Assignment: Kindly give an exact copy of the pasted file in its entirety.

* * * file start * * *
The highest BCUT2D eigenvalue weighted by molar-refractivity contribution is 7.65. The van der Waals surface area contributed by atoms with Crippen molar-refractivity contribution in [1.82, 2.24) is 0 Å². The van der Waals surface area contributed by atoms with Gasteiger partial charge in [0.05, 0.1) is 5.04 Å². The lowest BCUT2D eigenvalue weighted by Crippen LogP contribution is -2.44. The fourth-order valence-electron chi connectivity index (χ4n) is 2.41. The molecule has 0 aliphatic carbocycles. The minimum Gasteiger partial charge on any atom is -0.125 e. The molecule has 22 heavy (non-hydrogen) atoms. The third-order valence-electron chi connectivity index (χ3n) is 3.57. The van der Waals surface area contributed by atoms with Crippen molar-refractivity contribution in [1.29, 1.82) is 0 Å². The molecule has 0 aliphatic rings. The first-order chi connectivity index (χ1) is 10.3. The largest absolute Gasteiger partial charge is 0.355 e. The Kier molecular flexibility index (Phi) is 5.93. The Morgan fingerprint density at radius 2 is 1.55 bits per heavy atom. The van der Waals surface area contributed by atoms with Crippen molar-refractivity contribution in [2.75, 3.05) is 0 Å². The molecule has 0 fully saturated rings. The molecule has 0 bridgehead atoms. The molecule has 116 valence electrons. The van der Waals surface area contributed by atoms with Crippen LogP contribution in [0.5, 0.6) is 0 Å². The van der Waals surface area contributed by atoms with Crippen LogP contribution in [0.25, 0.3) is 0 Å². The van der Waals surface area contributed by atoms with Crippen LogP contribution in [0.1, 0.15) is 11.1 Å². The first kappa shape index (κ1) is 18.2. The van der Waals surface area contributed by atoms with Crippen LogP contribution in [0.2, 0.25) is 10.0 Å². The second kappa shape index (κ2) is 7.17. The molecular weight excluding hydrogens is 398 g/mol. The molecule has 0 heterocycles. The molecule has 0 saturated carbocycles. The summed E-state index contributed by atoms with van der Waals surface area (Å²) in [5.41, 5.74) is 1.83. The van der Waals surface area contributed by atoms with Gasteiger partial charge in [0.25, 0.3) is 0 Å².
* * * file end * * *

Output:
The highest BCUT2D eigenvalue weighted by molar-refractivity contribution is 7.65. The van der Waals surface area contributed by atoms with Crippen molar-refractivity contribution in [1.82, 2.24) is 0 Å². The van der Waals surface area contributed by atoms with Gasteiger partial charge in [0.05, 0.1) is 5.04 Å². The lowest BCUT2D eigenvalue weighted by Crippen LogP contribution is -2.44. The fourth-order valence-electron chi connectivity index (χ4n) is 2.41. The molecule has 0 aliphatic carbocycles. The minimum Gasteiger partial charge on any atom is -0.125 e. The molecule has 22 heavy (non-hydrogen) atoms. The third-order valence-electron chi connectivity index (χ3n) is 3.57. The van der Waals surface area contributed by atoms with Crippen molar-refractivity contribution in [1.29, 1.82) is 0 Å². The molecule has 0 aliphatic rings. The first-order chi connectivity index (χ1) is 10.3. The largest absolute Gasteiger partial charge is 0.355 e. The Kier molecular flexibility index (Phi) is 5.93. The Morgan fingerprint density at radius 2 is 1.55 bits per heavy atom. The van der Waals surface area contributed by atoms with Crippen molar-refractivity contribution in [2.75, 3.05) is 0 Å². The molecule has 0 fully saturated rings. The molecule has 0 bridgehead atoms. The molecule has 116 valence electrons. The van der Waals surface area contributed by atoms with Crippen LogP contribution in [0.5, 0.6) is 0 Å². The van der Waals surface area contributed by atoms with Crippen LogP contribution in [0.25, 0.3) is 0 Å². The van der Waals surface area contributed by atoms with Crippen LogP contribution in [0.1, 0.15) is 11.1 Å². The first kappa shape index (κ1) is 18.2. The van der Waals surface area contributed by atoms with Crippen LogP contribution in [0.2, 0.25) is 10.0 Å². The second kappa shape index (κ2) is 7.17. The molecular weight excluding hydrogens is 398 g/mol. The molecule has 0 heterocycles. The molecule has 0 saturated carbocycles. The summed E-state index contributed by atoms with van der Waals surface area (Å²) in [5.41, 5.74) is 1.83. The van der Waals surface area contributed by atoms with Gasteiger partial charge in [0.25, 0.3) is 0 Å².